First, some extradiegetic comments. I did not post much last year. The main reason is obvious – for the first half of the year, I was very busy finishing the proof of the ternary Goldbach conjecture; then, during the summer, I had many speaking engagements – and I also spent a non-trivial amount of time writing a popular account of the proof for this blog. I spent the October-December rewriting the second, longer half of the proof – so that the proof is now in three papers, each of them a little over 70 pages in length. (I was also looking for new topics, doing some more travelling and lecturing, and retaking Russian and Classical Greek, among other things.)
At the same time, even though I had many reasons for staying away for blogging, it is a bit of a pity that I did not have time to blog precisely at a time when there started to be many more potential readers for it. Of course, some of them (you) are probably still around.
So far, I have written here mostly on mathematics, cinema and my travels. I would also like to touch a bit more frequently on a few serious subjects, not strictly mathematical, though sometimes related to mathematics and academia.
There is an idea going around my head since I read T. Rothman’s Genius and Biographers: The Fictionalization of Evariste Galois. This well-received essay from 1982 has had a definite influence on how Galois is seen nowadays; see a summary by a popular science writer, or the references in the introduction to the third edition of I. Stewart’s Galois-theory textbook. It has, to a great extent, replaced the account in E. T. Bell’s rather dated Men of Mathematics (1937). (E. T. Bell’s book is a collection of short biographies that inspired generations of mathematicians, while being famously imprecise and slanted, to say the least.)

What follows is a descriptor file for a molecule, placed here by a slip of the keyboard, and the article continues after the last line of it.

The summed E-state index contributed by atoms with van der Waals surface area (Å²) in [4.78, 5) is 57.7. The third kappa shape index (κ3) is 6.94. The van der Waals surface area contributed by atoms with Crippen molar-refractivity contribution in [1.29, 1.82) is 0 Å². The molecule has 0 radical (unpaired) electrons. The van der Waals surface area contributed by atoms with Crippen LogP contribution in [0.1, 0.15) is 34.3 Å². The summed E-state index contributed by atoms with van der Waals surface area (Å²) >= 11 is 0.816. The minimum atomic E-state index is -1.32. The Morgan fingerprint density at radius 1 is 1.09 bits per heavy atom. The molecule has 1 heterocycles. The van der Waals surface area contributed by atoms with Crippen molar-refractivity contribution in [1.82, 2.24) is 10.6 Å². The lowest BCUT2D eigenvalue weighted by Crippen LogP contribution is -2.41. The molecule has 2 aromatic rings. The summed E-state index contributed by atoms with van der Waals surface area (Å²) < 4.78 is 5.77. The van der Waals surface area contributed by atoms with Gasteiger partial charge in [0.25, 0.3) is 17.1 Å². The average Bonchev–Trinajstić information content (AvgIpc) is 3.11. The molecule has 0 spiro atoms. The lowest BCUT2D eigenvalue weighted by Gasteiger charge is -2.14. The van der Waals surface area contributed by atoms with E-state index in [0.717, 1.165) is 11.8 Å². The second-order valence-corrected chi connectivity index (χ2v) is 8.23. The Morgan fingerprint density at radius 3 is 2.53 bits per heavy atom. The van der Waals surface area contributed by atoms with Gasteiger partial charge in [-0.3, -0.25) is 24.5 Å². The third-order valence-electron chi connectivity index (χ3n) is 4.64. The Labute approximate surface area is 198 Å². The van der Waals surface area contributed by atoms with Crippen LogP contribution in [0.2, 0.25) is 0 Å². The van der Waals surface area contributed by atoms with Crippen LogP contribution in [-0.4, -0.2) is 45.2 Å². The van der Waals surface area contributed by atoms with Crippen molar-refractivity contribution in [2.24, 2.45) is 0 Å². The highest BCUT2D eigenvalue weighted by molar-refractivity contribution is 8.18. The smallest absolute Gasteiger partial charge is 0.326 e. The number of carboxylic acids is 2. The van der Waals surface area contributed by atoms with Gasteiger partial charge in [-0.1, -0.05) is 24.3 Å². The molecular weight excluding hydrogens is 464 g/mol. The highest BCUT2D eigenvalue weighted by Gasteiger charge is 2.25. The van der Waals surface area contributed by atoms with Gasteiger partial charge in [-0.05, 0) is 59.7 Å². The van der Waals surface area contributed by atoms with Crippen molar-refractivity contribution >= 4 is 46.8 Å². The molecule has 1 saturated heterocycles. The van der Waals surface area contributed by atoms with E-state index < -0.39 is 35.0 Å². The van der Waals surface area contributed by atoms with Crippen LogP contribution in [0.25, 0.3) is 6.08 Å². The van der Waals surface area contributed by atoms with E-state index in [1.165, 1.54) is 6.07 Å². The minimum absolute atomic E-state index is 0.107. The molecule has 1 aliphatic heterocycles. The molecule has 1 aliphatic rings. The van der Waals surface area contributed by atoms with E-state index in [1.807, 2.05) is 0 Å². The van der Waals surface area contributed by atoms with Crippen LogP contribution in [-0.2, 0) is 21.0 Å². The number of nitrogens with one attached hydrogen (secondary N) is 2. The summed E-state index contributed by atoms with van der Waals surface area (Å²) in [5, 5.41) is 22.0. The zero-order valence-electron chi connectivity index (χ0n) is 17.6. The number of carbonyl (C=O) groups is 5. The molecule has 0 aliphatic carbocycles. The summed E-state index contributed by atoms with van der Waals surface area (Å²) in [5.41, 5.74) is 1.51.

It’s easy to correct Men of Mathematics on just about anything; at some point, before its general lack of accuracy was known, it may also have been necessary and worthwhile. What is, then, genuinely bothersome – or simply wrong-headed – about Rothman’s article?
First, it comes across as an effort, not just to defictionalize Galois, but to deromanticize him. The two concepts are not identical. Romanticization, strictly speaking, consists in the projection of a sensibility or the incorporation into a narrative, rather than in the practice of playing fast and loose with the facts. More importantly, there is no projection here, in the sense of imposing a sensibility alien to the subject. Galois lived in a romantic age; to understand his behavior, we must accept that hero worship, the search of sacrifice and martyrdom, the simultaneous identification with the people on the part of progressive sectors of bourgeois youth – combined with claims on a previously aristocratic concept of honour – were all concepts that pervaded the climate, rather than parts of a later grid. Rothman states under the heading “Harsher words” that “[Infeld] intends to make Galois a hero of the people”; this is a rather odd indictment, given that Galois was a member of an illegal organization called La societé des amis du peuple. We can discuss to what extent Infeld’s (socialist) conception of le peuple differed from that of Galois’s friends, or mention, as others have done, that (both in Galois’s and in Infeld’s time!) many of those self-identifying as amis du peuple were of middle-class extraction; still, what cannot be nullified is Galois’s self-inscription into a developing collective narrative.